Croatian Food Prices Increase by Three Percent in Just One Month

Lauren Simmonds

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As Novac/Jutarnji/Marina Klepo writes, back in January 2022, inflation accelerated further, to 5.7 percent when compared to the same month last year, while it was 0.3 percent on a monthly basis, according to the CBS. As such, the December (2021) record of 5.5 percent was exceeded and inflation reached its highest levels in Croatia since way back in October 2008. As was the case in previous months, the rise in prices is led by energy and food.

Pressure on Croatian food prices began back in the middle of last year due to developments on global markets, and partly due to unfavourable conditions here on the domestic market. In January, food and non-alcoholic beverages were as much as 9.4 percent more expensive than they were a year ago, and in just one month, prices jumped by 2.9 percent.

As food makes up a quarter of the average Croatian consumer basket, its impact on the overall level of inflation is also significant – amounting to 2.44 percent. Accelerated growth of energy prices continued, meaning that transport, which is primarily related to fuel, recorded double-digit annual growth of 10.8 percent, with a contribution to inflation growth of 1.59 percent.

In third place is the category of furniture and home furnishings with an annual growth of five percent and a monthly growth of 1.3 percent. Prices in Croatian restaurants and hotels, on the other hand, were 4.7 percent higher back in January and 0.4 percent higher than they were in the previous month of December.

According to the harmonised consumer price index used by Eurostat, inflation here in the Republic of Croatia back in January stood at 5.5 percent. At the same time, the average for the Eurozone was 5.1 percent, and for the European Union (EU) stood at 5.6 percent. The highest inflation rates are still being recorded in the Baltic countries: Lithuania with 12.3 and Estonia with 11 percent. The lowest price growth, on the other hand, has been seen France, 3.3 percent, and in Portugal, 3.4 percent.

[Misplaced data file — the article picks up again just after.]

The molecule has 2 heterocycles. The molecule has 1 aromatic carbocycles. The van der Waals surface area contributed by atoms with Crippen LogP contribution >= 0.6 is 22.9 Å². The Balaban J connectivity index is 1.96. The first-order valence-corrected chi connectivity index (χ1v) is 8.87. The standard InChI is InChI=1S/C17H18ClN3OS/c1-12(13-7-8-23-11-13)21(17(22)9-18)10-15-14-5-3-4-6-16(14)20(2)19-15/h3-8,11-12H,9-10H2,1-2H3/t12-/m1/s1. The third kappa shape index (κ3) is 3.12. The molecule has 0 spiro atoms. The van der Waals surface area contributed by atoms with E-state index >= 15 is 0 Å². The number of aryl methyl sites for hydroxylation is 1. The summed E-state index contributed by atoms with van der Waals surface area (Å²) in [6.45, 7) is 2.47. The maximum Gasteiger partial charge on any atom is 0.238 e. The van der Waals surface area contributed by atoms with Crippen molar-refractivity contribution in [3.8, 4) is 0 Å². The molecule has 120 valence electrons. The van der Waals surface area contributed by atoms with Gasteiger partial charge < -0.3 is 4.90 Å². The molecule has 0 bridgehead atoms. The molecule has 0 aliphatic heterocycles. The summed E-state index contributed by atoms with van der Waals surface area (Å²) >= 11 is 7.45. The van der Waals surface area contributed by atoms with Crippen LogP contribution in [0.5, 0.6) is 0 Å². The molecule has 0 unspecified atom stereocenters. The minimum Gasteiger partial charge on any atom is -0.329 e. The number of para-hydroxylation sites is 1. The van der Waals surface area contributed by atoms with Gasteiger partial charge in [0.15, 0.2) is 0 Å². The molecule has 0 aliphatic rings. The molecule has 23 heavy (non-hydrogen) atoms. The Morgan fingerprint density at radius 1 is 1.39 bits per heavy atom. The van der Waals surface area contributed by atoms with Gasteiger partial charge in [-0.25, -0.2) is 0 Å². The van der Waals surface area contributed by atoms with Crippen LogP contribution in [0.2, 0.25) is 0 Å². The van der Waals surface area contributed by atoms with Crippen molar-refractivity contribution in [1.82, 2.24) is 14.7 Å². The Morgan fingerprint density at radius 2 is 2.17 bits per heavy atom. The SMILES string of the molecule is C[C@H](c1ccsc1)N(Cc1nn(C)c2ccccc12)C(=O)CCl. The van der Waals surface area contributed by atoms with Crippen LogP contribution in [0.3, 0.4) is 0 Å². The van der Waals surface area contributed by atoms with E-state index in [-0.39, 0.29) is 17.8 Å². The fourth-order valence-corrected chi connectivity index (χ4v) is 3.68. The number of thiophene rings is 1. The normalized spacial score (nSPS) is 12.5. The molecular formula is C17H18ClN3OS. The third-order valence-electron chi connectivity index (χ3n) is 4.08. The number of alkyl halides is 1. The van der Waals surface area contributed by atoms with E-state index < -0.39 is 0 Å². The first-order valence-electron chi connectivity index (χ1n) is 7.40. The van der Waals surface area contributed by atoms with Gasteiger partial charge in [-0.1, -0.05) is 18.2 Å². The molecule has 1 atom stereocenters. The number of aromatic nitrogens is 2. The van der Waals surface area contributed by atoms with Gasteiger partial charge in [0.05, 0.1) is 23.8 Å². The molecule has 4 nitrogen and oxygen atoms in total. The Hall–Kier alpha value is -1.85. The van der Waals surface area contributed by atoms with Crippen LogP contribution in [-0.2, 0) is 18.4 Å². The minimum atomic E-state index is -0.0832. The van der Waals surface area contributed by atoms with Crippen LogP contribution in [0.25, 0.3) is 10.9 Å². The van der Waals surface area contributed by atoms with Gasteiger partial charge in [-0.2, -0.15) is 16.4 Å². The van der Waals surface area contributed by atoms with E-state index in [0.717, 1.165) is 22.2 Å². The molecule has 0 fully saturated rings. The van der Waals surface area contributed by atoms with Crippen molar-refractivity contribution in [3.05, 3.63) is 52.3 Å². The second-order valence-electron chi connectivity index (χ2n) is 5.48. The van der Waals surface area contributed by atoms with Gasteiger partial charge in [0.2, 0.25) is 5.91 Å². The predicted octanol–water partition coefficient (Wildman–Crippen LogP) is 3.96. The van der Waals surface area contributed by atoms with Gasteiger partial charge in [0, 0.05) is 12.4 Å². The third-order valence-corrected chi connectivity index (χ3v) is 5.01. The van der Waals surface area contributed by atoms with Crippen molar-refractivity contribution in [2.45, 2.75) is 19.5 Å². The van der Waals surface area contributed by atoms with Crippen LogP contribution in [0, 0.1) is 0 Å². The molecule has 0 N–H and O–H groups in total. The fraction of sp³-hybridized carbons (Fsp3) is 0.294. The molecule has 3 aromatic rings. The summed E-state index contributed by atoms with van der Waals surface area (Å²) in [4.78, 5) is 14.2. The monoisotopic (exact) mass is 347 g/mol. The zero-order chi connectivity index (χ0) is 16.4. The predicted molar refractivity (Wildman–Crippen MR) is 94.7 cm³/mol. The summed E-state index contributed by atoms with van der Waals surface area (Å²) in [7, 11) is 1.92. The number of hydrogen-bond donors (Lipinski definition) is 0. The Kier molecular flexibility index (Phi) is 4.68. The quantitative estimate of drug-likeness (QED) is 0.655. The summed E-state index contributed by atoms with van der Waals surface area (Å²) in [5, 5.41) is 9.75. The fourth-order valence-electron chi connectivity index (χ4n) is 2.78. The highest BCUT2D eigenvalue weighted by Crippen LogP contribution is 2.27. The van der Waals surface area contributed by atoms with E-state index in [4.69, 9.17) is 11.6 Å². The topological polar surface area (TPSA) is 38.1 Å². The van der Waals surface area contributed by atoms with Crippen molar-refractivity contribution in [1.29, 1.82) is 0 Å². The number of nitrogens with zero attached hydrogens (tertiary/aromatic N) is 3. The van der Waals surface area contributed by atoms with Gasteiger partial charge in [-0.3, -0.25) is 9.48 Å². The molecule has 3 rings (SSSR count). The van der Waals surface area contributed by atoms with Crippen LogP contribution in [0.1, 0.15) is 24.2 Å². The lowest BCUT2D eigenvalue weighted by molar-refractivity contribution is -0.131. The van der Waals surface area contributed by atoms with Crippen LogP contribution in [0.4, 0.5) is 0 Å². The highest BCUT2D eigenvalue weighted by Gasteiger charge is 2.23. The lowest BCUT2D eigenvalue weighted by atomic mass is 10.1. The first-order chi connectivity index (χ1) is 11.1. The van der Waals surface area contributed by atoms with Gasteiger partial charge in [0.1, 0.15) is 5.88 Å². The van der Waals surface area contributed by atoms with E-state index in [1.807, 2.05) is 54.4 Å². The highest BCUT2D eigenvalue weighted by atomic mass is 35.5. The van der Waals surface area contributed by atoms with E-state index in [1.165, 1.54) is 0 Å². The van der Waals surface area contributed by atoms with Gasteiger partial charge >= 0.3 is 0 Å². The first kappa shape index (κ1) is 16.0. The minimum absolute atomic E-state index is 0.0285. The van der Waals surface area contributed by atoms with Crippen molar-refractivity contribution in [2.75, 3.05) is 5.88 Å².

In order to mitigate the impact of inflation on the cost of living, the government again administratively capped the country’s fuel prices in early February, and then adopted a comprehensive package of measures worth 4.8 billion kuna, which will apply from the 1st of April. All hopes were that this rapid inflation would be temporary, that prices would slow down in the second half of the year, but Russia’s invasion of Ukraine throws a spanner in the works of all previous forecasts.

“Although price growth is limited by government decisions and administrative restrictions on fuel prices, given recent events in Ukraine and the escalation of the conflict, our projections for this year are exposed primarily to rising risks,” said RBA analysts, who expect an average consumer price growth rate in 2022 of 3.1 percent.

However, the Croatian National Bank (CNB/HNB) has previously warned that inflation could reach 4.5 to five percent this year. As things stand, that assessment could also undergo corrections. Initial estimates by global think tanks suggest that the key effects of the war in Eastern Europe will be higher inflation and slower economic growth.

If oil prices rise to $130 a barrel in the next few weeks and European gas prices to 180 euros per cubic metre, the contribution of energy to average headline inflation could increase, instead of falling gradually as was generally previously assumed. In addition to energy, rising Croatian food prices also seem inevitable, albeit with less of an impact on overall inflation, given that Russia and Ukraine export 25 to 30 percent of the world’s wheat, and Ukraine is also a major exporter of corn.

As such, in the coming months, during the second quarter, it is estimated that in developed economies, the inflation rate could be at least a fifth higher than previously calculated and exceed six percent. However, according to Global Economics analysts, inflation should fall once again later in the year, partly due to base effects, but average inflation levels in developed economies, they estimate, could stay at around four percent by the end of the year.

For more on inflation and increasing Croatian food prices, check out our lifestyle section.


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